I’m staring at a small white light just in front of my feet as I move along at a hurried pace. It seems to be about all that I can muster right now. Following this small elimination from my headlamp is what is keeping me moving. There is a much bigger goal but, at the time, that is more than I even want to consider at this point.
If you were to ask me what part of my body hurt the worst, I don’t think I could answer you. I remember my entire body hurting from fatigue. I couldn’t say that one part of my body hurt worse than another, that would be a disservice to the remainder of my body that hurt so so bad. I was only able to keep myself going by the thought, “It can’t be much further”. In reality, it wasn’t much further... I was moving downhill toward the finish line and I believed that my movement, would at some point, begin to warm me up- from the bone-chilling winds I experienced at the top of the mountain. It had been snowing at the top of the final mountain and I was still very cold. I think the temperature was now above freezing because the snow didn’t follow me down the last mountain side.
My entire ensemble that day consisted of compression leggings and two short sleeve compression shirts. The decision to wear minimal clothing seemed right at the time. The compression clothing would help fight off fatigue and dry out faster that other fabrics. In hindsight, a jacket would have been fantastic!
As I took up a slow trot down the mountain, I began to see others... carrying sandbags up the hill! I knew what had to be done, but for some reason thought I might be able to just do some burpees to get out of carrying one more thing up a mountain. Thirty, forty or fifty more today wouldn’t make a difference. I have already done 400+ burpees, and a few more didn’t seem like a big deal. I approached the girl standing in front of the pile of sandbags and in what I’m sure sounded very pathetic tone asked,” any chance I can do burpees instead?” Wearing a BIG fluffy coat, knit hat, and ski gloves, she gave me an empathetic smile and said ”No, sorry. The sandbag carry is a required obstacle. I can tell you this is the last obstacle before you cross the finish line.” “Thank you, that might be what gets me up and down this mountain one more time”, I said. I wanted to stop but not after coming this far. I knew this obstacle must have been at mile 25+. I wasn’t quitting! Knowing the finish line wasn't far away did give me the extra energy to not only complete this sandbag carry but pass people while I was doing it. As I passed people they were great to cheer me on. “Great job man! You’re a beast! How are you moving that fast?!” All I could say at that point was,”We are almost there.” I didn't care if that sandbag weighed 100 lbs.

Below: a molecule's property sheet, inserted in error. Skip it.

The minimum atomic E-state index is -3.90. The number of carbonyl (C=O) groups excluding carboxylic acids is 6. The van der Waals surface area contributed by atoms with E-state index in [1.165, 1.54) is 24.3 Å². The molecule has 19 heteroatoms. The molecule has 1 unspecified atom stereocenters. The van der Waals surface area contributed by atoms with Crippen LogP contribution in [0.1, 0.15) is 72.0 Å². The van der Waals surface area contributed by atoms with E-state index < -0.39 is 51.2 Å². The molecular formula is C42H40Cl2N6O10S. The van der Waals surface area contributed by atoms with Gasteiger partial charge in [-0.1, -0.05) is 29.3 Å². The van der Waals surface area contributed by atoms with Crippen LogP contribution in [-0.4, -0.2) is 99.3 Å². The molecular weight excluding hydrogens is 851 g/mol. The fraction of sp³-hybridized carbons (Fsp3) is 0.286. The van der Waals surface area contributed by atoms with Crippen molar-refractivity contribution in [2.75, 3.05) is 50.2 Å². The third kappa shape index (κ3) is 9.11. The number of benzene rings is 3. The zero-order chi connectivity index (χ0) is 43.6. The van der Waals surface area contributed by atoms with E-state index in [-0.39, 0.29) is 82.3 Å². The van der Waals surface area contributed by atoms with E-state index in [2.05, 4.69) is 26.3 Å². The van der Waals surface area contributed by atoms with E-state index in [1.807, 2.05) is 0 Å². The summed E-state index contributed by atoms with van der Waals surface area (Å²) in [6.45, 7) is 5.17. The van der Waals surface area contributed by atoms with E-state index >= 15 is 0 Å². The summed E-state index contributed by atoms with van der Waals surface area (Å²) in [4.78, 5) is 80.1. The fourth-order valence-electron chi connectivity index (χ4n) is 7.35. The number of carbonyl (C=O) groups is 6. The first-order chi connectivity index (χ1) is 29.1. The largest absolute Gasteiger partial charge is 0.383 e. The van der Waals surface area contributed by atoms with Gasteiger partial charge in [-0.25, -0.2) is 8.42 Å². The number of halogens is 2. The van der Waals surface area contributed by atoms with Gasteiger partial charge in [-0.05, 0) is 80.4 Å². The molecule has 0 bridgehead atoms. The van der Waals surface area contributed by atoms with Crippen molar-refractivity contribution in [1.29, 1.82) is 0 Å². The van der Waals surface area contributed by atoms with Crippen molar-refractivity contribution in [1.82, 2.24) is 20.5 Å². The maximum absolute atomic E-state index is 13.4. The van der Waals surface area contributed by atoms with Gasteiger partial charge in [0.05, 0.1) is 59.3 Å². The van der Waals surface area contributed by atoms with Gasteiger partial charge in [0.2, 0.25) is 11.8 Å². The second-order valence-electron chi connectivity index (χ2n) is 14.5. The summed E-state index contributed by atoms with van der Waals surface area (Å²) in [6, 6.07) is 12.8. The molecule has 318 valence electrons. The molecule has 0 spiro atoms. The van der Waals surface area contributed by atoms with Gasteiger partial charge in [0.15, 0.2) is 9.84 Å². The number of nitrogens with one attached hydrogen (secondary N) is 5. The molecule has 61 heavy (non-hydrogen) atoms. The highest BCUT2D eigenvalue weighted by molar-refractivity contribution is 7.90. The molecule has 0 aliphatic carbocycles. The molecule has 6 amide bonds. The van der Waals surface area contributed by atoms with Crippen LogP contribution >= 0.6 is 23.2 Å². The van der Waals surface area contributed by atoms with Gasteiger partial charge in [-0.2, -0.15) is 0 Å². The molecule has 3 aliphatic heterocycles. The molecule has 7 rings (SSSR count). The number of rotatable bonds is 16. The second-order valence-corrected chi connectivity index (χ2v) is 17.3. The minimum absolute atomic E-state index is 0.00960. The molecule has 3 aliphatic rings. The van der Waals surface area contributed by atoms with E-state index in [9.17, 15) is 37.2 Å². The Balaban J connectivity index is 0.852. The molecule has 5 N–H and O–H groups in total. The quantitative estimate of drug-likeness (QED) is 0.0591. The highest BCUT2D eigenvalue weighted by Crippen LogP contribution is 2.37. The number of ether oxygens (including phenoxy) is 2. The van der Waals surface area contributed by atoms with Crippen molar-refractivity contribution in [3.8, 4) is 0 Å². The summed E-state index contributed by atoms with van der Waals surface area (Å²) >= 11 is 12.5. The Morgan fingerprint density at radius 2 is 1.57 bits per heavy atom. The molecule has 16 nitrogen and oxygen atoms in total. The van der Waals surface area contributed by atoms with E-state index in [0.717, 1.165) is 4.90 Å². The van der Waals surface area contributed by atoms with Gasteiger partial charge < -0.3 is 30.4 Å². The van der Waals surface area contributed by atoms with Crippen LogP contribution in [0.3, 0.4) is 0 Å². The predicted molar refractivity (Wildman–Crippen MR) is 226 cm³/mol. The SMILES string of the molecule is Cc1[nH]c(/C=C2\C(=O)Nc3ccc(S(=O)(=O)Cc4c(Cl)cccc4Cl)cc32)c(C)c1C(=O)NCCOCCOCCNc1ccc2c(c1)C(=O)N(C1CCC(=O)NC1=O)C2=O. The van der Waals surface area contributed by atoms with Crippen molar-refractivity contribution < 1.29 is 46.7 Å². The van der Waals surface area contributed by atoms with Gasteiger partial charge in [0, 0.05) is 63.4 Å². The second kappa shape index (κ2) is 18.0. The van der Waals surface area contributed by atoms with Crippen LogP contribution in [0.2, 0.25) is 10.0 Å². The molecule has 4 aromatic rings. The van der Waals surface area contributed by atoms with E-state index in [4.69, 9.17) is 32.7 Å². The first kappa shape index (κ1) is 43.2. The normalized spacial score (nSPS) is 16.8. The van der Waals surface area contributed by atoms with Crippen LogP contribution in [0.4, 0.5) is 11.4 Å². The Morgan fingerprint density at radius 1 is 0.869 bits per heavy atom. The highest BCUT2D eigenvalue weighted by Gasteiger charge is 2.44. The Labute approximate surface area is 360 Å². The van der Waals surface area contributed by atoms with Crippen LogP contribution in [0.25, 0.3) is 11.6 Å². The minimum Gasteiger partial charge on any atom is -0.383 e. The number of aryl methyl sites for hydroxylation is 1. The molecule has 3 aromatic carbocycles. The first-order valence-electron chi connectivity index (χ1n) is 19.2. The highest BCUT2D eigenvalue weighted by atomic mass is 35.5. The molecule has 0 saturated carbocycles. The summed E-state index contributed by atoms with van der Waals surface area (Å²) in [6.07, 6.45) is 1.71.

I was finishing this race!
I threw off the sandbag and began an easy trot downhill once again. I carefully choose each step as much as I could with my headlamp in the night's darkness. I was determined, and with each phase to add a little more speed. I have no idea how I didn’t roll an ankle running down that mountain; at that point but I felt like angels were guiding my steps. Repeating in my head was only,” Almost there!”
Then I saw the glow of the finish line! The race was almost over! I just stared at that line of fire in front of the finish line knowing it meant just one last leap to my finishers shirt, medal and a hot shower and warm bed.
I crossed the finish line. Thank God, I have crossed the finish line. One of the Spartan people said, ”We haven’t seen anyone come down the mountain that fast in hours.” I could only muster a smile and “Thanks.”
There were only four or five people at the finish line that night. No one cheering me on as I approached, no one announcing my name and number over the speakers, there wasn't even music playing. After all, it was late...the sun had gone down hours ago, and the temperature went down with it. Surprisingly, I knew several of the people at the finish line. It felt good to have my medal and shirt handed to me from someone that understood how hard the race was to complete. I never wanted to hear my name over the loudspeakers anyway but to have fellow Spartans just say ”Great job!” was enough. That was a good feeling. Receiving congratulations from people that understood my determination to press on even when you want to stop and rest your aching muscles.
It had been 13.5 hours since I began that crazy race. I hadn’t stopped once, the exception of 15 minutes to eat a sandwich and drink a Gatorade at the halfway point.
I think four maybe five mountains to traverse,
Crawling uphill under barbed wire while pushing a big F$@king log,
Two rope climbs with my overstuffed camelback,
Hopping on one leg across an overpass and back,
At one point feeling sick while hiking but not letting myself stop,
Slipping and falling several times and hundreds of burpees.
I thought I would never do this again. I didn’t know it then, but this was only my first of many ULTRA Beast Spartan Races.
My very first ULTRA Beast in Killington Vermont was the second ULTRA ever in Spartan history.
This was it; the Death Race had been done once (I think). I had done the Sprint, Super and my first Beast that year. In my mind, it just seemed like the next thing to do. Holy shit it is hard!!!
I was not prepared for that race.....I think I did around 400 burpees and took 13+ hours to complete the race. I have now created a work up for this race that has served me very well.
Stay tuned for ULTRA Beast chronicle 2.
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